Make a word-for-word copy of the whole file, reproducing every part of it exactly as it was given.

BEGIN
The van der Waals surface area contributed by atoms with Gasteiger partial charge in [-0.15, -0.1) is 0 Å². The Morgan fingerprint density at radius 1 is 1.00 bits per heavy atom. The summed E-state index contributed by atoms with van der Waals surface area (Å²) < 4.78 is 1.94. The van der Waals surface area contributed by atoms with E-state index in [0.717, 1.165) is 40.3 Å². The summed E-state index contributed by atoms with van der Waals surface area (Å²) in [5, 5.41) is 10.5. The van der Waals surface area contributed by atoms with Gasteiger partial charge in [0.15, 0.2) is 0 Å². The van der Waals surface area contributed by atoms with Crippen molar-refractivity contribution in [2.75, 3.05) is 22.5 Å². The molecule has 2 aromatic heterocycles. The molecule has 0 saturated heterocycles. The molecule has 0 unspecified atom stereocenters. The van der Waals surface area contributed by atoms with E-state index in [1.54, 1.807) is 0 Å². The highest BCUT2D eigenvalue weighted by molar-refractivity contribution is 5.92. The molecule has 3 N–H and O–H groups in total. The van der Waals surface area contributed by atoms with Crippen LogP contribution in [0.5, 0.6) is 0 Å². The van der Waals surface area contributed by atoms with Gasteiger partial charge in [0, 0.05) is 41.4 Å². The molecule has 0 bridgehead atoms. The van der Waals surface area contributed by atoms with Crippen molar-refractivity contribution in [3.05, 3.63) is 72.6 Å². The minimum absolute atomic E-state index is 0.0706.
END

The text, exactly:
The van der Waals surface area contributed by atoms with Gasteiger partial charge in [-0.15, -0.1) is 0 Å². The Morgan fingerprint density at radius 1 is 1.00 bits per heavy atom. The summed E-state index contributed by atoms with van der Waals surface area (Å²) < 4.78 is 1.94. The van der Waals surface area contributed by atoms with E-state index in [0.717, 1.165) is 40.3 Å². The summed E-state index contributed by atoms with van der Waals surface area (Å²) in [5, 5.41) is 10.5. The van der Waals surface area contributed by atoms with Gasteiger partial charge in [0.15, 0.2) is 0 Å². The van der Waals surface area contributed by atoms with Crippen molar-refractivity contribution in [2.75, 3.05) is 22.5 Å². The molecule has 2 aromatic heterocycles. The molecule has 0 saturated heterocycles. The molecule has 0 unspecified atom stereocenters. The van der Waals surface area contributed by atoms with E-state index in [1.54, 1.807) is 0 Å². The highest BCUT2D eigenvalue weighted by molar-refractivity contribution is 5.92. The molecule has 3 N–H and O–H groups in total. The van der Waals surface area contributed by atoms with Crippen LogP contribution in [0.5, 0.6) is 0 Å². The van der Waals surface area contributed by atoms with Gasteiger partial charge in [0, 0.05) is 41.4 Å². The molecule has 0 bridgehead atoms. The van der Waals surface area contributed by atoms with Crippen molar-refractivity contribution in [3.05, 3.63) is 72.6 Å². The minimum absolute atomic E-state index is 0.0706.